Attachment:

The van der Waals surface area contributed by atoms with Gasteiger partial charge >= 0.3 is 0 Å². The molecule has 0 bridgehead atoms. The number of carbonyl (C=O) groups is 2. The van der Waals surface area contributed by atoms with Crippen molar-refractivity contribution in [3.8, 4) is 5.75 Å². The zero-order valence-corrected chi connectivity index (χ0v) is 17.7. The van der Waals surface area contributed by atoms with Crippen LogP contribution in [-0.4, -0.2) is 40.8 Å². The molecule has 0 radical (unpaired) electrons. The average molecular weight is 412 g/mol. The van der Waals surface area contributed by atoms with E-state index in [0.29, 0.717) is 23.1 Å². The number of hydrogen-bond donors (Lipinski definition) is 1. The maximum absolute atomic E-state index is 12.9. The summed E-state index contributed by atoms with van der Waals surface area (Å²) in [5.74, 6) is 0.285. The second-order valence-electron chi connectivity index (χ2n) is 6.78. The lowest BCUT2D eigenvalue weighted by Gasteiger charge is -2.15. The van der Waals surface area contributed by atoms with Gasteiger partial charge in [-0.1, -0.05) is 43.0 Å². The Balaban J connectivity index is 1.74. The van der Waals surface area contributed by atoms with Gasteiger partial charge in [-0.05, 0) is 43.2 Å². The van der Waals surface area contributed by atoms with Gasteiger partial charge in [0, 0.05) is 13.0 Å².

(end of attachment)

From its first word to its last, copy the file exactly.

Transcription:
The van der Waals surface area contributed by atoms with Gasteiger partial charge >= 0.3 is 0 Å². The molecule has 0 bridgehead atoms. The number of carbonyl (C=O) groups is 2. The van der Waals surface area contributed by atoms with Crippen molar-refractivity contribution in [3.8, 4) is 5.75 Å². The zero-order valence-corrected chi connectivity index (χ0v) is 17.7. The van der Waals surface area contributed by atoms with Crippen LogP contribution in [-0.4, -0.2) is 40.8 Å². The molecule has 0 radical (unpaired) electrons. The average molecular weight is 412 g/mol. The van der Waals surface area contributed by atoms with E-state index in [0.29, 0.717) is 23.1 Å². The number of hydrogen-bond donors (Lipinski definition) is 1. The maximum absolute atomic E-state index is 12.9. The summed E-state index contributed by atoms with van der Waals surface area (Å²) in [5.74, 6) is 0.285. The second-order valence-electron chi connectivity index (χ2n) is 6.78. The lowest BCUT2D eigenvalue weighted by Gasteiger charge is -2.15. The van der Waals surface area contributed by atoms with Gasteiger partial charge in [-0.1, -0.05) is 43.0 Å². The Balaban J connectivity index is 1.74. The van der Waals surface area contributed by atoms with Gasteiger partial charge in [-0.05, 0) is 43.2 Å². The van der Waals surface area contributed by atoms with Gasteiger partial charge in [0, 0.05) is 13.0 Å².